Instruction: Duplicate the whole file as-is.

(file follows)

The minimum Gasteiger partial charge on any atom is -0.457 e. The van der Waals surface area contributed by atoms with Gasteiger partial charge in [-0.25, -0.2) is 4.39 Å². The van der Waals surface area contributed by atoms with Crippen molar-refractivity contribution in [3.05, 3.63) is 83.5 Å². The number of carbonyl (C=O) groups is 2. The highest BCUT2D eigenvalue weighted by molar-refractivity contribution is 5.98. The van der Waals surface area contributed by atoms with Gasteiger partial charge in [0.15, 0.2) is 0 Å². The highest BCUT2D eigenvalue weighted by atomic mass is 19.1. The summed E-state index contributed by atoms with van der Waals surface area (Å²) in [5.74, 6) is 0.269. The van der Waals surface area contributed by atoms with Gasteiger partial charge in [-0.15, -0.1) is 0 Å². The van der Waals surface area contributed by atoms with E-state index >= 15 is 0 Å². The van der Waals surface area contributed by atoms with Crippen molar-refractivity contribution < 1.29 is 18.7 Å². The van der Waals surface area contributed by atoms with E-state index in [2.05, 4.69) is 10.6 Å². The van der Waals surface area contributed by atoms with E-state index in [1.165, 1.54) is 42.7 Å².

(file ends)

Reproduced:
The minimum Gasteiger partial charge on any atom is -0.457 e. The van der Waals surface area contributed by atoms with Gasteiger partial charge in [-0.25, -0.2) is 4.39 Å². The van der Waals surface area contributed by atoms with Crippen molar-refractivity contribution in [3.05, 3.63) is 83.5 Å². The number of carbonyl (C=O) groups is 2. The highest BCUT2D eigenvalue weighted by molar-refractivity contribution is 5.98. The van der Waals surface area contributed by atoms with Gasteiger partial charge in [0.15, 0.2) is 0 Å². The highest BCUT2D eigenvalue weighted by atomic mass is 19.1. The summed E-state index contributed by atoms with van der Waals surface area (Å²) in [5.74, 6) is 0.269. The van der Waals surface area contributed by atoms with Gasteiger partial charge in [-0.15, -0.1) is 0 Å². The van der Waals surface area contributed by atoms with E-state index >= 15 is 0 Å². The van der Waals surface area contributed by atoms with Crippen molar-refractivity contribution < 1.29 is 18.7 Å². The van der Waals surface area contributed by atoms with E-state index in [2.05, 4.69) is 10.6 Å². The van der Waals surface area contributed by atoms with E-state index in [1.165, 1.54) is 42.7 Å².